My work life has changed immeasurably over the past couple of years as my MS has changed from relapsing to secondary progressive.
In the beginning, I adjusted the days I worked in order to give me the rest that I needed. But I then had to take early retirement from my employer, the NHS. At a time when I wasn’t quite ready to completely stop work, I was luckily still able to spend a few hours a week doing my job privately. This helped, as I was able to work around my health and keep my brain active.
Teletherapy and working from home
Now that COVID-19 has hit, my working life has changed once again. My job as a Paediatric Speech and Language Therapist means that I tend to see children on a one-to-one basis, playing games to help their speech and language and chatting with their parents. Suddenly, I have had to rethink whether I can still perform my job – and, if so, how.
Enter remote working. Teletherapy is a relatively new practice that was starting to become more popular in my profession even before the pandemic. It got me thinking that I might be able to offer this to some of the families I work with.
After reading up on how to do it safely and practicing with my parents online, I was all set to go. I’ve now seen a couple of children via teletherapy and, though it is still early days, I have to say that I really like it.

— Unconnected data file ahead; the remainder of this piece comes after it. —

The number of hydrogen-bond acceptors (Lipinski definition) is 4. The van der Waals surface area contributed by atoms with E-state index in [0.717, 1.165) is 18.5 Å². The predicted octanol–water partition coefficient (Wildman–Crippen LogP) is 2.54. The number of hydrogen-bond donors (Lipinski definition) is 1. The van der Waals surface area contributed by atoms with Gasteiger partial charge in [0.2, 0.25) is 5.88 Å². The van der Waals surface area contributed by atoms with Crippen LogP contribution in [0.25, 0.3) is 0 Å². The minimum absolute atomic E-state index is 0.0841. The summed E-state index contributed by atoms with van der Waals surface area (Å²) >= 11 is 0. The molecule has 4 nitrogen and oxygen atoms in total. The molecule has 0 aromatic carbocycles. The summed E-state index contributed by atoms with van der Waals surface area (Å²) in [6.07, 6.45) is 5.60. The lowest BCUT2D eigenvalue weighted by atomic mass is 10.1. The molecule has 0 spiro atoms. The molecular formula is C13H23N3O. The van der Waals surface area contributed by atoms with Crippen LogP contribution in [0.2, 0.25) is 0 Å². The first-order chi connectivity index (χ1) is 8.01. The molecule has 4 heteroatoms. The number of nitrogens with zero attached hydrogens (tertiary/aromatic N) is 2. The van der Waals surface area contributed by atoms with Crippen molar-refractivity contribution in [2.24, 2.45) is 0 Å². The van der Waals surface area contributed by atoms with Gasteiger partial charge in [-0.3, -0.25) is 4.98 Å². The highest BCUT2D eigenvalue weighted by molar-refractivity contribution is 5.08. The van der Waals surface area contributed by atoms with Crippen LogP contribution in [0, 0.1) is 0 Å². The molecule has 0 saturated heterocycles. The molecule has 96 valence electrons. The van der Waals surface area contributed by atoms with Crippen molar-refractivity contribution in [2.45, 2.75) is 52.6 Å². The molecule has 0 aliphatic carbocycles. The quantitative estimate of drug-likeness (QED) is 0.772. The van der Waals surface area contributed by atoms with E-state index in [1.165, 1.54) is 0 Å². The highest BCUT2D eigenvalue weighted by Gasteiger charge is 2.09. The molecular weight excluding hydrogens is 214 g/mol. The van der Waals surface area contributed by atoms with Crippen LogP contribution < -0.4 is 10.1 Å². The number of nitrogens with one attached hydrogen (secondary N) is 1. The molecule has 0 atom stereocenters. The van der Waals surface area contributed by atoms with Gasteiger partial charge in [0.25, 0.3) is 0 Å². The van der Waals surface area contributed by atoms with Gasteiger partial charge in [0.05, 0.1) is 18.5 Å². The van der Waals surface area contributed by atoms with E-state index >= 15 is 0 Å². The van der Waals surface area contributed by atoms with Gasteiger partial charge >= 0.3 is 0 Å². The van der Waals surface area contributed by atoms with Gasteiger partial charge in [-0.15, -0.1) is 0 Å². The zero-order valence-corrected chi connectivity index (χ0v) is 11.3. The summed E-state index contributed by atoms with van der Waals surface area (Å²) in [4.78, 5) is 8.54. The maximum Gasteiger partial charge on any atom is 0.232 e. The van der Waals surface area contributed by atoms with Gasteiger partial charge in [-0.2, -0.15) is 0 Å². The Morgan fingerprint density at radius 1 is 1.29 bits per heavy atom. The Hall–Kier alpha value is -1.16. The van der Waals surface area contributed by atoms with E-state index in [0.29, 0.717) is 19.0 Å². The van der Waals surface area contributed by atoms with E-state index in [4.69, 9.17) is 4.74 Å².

Adapting the way I work
Adapting and managing my work as a result of COVID-19 has been both challenging and enjoyable. On one hand, I have learned a whole host of new skills using technology and adapting my practice to be more screen-based. Rewards games are played online instead of in person, so I have had to research websites and apps that can be used.
I have had to focus my efforts to make sure that doing internet-based therapy is as enjoyable as face to face therapy is. I feel proud of myself and pleased that I have been able to step up to the challenge and continue to do work that I love. Of course, being able to do work whilst wearing my pajamas from the waist down helps!
The challenges of work and MS
On the challenging side, work is much quieter than usual, which means less money. It can also be very difficult to motivate myself when I have to balance so many different things. As well as my job, I’m also trying to both be my children’s part-time teacher and keep up with the other activities that help me to manage my MS - things like exercise, sleep and meditation.
Ultimately, I’m trying to view these changes in work practice as a beneficial. I’ve been able to slow down, learn new skills and spend more time with my family.
As the world gets even more technology-savvy, maybe I have found something that I can continue with even after things return to ‘normal’? Who knows, but I am trying to view this as a positive step for my career, as someone with MS who wants to be able to work for as long as possible.